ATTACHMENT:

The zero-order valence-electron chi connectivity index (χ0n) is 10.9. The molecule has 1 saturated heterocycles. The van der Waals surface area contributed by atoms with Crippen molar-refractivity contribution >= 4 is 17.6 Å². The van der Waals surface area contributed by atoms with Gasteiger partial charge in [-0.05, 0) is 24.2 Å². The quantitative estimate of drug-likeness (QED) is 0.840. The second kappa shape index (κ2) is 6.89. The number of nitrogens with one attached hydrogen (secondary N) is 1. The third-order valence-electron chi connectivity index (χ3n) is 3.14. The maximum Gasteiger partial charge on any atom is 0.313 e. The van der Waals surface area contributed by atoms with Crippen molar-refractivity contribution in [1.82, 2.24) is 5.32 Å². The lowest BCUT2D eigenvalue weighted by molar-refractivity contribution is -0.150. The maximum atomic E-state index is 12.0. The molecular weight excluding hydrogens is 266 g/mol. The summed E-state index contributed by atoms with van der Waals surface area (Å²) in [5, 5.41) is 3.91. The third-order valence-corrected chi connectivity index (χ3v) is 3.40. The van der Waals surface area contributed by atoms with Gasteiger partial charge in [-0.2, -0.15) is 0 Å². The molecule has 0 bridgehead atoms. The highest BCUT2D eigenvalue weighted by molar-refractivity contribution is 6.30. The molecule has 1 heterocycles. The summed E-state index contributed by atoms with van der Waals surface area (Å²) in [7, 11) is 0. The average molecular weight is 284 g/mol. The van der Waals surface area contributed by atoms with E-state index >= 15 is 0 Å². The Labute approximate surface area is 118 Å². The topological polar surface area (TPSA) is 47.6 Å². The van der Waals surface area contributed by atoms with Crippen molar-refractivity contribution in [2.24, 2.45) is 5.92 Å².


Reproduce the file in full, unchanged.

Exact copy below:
The zero-order valence-electron chi connectivity index (χ0n) is 10.9. The molecule has 1 saturated heterocycles. The van der Waals surface area contributed by atoms with Crippen molar-refractivity contribution >= 4 is 17.6 Å². The van der Waals surface area contributed by atoms with Gasteiger partial charge in [-0.05, 0) is 24.2 Å². The quantitative estimate of drug-likeness (QED) is 0.840. The second kappa shape index (κ2) is 6.89. The number of nitrogens with one attached hydrogen (secondary N) is 1. The third-order valence-electron chi connectivity index (χ3n) is 3.14. The maximum Gasteiger partial charge on any atom is 0.313 e. The van der Waals surface area contributed by atoms with Crippen molar-refractivity contribution in [1.82, 2.24) is 5.32 Å². The lowest BCUT2D eigenvalue weighted by molar-refractivity contribution is -0.150. The maximum atomic E-state index is 12.0. The molecular weight excluding hydrogens is 266 g/mol. The summed E-state index contributed by atoms with van der Waals surface area (Å²) in [5, 5.41) is 3.91. The third-order valence-corrected chi connectivity index (χ3v) is 3.40. The van der Waals surface area contributed by atoms with Gasteiger partial charge in [-0.2, -0.15) is 0 Å². The molecule has 0 bridgehead atoms. The highest BCUT2D eigenvalue weighted by molar-refractivity contribution is 6.30. The molecule has 1 heterocycles. The summed E-state index contributed by atoms with van der Waals surface area (Å²) in [7, 11) is 0. The average molecular weight is 284 g/mol. The van der Waals surface area contributed by atoms with E-state index >= 15 is 0 Å². The Labute approximate surface area is 118 Å². The topological polar surface area (TPSA) is 47.6 Å². The van der Waals surface area contributed by atoms with Crippen molar-refractivity contribution in [2.24, 2.45) is 5.92 Å².